During the last three months, I’ve spent my nights wishing The Six Million Dollar Man could swoop in to move our office. One guy, one mission, one contact.
Moving on a good day is a rotten task but during a pandemic it’s a nightmare. It’s close to impossible to stay socially distant and even though our movers were awesome, it was a challenging day to say the least.
Still, the worst part of moving is never moving day itself. It’s packing up all the stuff that’s accumulated over the years and getting it ready to load onto a truck. We spent quarantine going thru files, cleaning out bins and emptying cabinets.
It was a five-month-long nightmare of facing our biggest challenges and deciding if we were going to stay in the game or end it. Nothing was out of the question.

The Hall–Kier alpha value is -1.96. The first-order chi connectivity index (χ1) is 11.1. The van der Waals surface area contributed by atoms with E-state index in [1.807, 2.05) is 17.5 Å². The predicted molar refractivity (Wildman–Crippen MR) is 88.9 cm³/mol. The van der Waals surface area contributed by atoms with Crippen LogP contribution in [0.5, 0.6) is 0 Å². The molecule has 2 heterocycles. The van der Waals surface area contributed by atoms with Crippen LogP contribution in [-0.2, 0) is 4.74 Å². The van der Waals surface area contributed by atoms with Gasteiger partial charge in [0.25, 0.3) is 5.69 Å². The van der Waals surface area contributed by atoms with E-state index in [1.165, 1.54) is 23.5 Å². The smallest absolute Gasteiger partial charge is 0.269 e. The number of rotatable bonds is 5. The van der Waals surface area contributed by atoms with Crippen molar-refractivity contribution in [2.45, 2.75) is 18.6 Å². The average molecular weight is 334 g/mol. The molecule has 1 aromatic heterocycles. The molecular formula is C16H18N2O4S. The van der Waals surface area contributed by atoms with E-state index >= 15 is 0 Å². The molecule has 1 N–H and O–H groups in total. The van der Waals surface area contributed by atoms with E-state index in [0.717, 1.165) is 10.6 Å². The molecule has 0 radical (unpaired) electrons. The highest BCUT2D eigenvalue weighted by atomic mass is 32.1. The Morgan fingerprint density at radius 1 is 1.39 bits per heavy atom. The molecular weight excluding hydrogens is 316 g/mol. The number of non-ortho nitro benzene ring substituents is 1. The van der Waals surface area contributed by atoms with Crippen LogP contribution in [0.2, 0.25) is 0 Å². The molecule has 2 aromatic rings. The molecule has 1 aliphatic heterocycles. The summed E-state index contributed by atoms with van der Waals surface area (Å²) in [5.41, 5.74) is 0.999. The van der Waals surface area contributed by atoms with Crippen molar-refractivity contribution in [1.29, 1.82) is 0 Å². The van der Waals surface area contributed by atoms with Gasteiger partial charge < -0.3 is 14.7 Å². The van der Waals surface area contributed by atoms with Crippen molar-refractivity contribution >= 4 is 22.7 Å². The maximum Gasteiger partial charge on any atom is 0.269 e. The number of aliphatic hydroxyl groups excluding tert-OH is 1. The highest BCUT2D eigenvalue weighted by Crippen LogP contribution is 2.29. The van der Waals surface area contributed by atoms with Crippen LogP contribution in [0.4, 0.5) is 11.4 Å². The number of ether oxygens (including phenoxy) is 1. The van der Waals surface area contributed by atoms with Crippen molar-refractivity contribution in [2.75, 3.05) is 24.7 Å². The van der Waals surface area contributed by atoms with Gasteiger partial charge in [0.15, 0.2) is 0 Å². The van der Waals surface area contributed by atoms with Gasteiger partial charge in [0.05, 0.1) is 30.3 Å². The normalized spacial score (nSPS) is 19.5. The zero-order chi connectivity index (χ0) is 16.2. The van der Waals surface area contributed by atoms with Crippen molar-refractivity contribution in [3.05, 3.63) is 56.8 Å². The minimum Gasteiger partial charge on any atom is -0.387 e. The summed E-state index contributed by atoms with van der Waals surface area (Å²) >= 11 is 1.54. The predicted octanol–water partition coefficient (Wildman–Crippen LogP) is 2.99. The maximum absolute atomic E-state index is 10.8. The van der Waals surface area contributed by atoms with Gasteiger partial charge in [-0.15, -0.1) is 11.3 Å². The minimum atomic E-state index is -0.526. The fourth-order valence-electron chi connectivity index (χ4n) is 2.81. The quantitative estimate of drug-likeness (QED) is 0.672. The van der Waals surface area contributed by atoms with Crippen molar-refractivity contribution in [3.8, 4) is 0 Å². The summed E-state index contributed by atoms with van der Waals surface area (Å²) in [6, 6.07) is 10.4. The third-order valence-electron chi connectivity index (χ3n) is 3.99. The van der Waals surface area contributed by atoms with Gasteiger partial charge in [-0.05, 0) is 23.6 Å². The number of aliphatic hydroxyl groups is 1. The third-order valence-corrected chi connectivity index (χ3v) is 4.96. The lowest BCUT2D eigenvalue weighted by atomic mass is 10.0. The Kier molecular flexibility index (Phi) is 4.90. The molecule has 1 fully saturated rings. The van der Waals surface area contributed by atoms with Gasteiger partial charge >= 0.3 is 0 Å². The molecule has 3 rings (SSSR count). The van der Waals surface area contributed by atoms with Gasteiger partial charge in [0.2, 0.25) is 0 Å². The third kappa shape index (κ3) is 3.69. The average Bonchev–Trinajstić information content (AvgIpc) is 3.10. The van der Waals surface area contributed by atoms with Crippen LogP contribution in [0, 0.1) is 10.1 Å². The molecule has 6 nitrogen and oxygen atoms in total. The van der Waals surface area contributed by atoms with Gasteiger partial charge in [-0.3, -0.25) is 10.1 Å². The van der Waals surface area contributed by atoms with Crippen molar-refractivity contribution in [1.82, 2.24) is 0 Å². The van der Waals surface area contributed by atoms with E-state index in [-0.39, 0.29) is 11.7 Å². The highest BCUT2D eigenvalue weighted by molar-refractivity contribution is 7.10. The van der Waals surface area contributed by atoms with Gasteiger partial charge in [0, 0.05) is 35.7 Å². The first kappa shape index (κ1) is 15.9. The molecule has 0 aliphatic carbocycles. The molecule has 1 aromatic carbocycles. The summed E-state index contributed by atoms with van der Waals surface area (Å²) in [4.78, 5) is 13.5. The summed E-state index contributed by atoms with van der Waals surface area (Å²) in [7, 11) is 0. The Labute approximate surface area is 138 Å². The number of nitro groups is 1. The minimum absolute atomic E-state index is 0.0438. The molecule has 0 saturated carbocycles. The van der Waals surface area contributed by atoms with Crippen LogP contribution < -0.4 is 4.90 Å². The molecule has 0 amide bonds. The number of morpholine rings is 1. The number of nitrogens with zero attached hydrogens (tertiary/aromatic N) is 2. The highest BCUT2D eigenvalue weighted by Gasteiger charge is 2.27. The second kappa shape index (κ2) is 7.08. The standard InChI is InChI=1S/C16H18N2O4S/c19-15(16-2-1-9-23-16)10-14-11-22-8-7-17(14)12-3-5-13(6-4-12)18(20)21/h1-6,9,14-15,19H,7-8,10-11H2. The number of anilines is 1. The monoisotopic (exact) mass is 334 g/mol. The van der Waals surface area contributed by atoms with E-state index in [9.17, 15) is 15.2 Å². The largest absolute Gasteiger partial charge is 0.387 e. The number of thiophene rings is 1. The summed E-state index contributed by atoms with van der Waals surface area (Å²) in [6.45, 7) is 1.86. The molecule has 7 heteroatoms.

Thanks to this pandemic, every industry everywhere is going thru its own kind of moving day. Businesses of all sizes are grappling with how to survive and adapt to a new normal. No one wants to see people out of work or facing life and death situations but for fashion, a world-wide shutdown might have been the only way to get the industry to face all its problems.
The garment business has been on the brink of collapse for a long time and now all the world can see just how broken it is. Like so many big businesses, the apparel industry got too big. Even some of the brands that claimed to be “sustainable” confessed last year they were producing too much stuff. One even opened a few high-profile physical stores because they had to sell thru 20,000 tee shirts. They thought offering them online only wasn’t going to sell them. Not a great reason for opening stores. Perhaps those 20,000 tees had no business being made in the first place…
Thanks to a couple of months of lock down, we’ve learned that we don’t need all the clothes we thought we did pre-pandemic.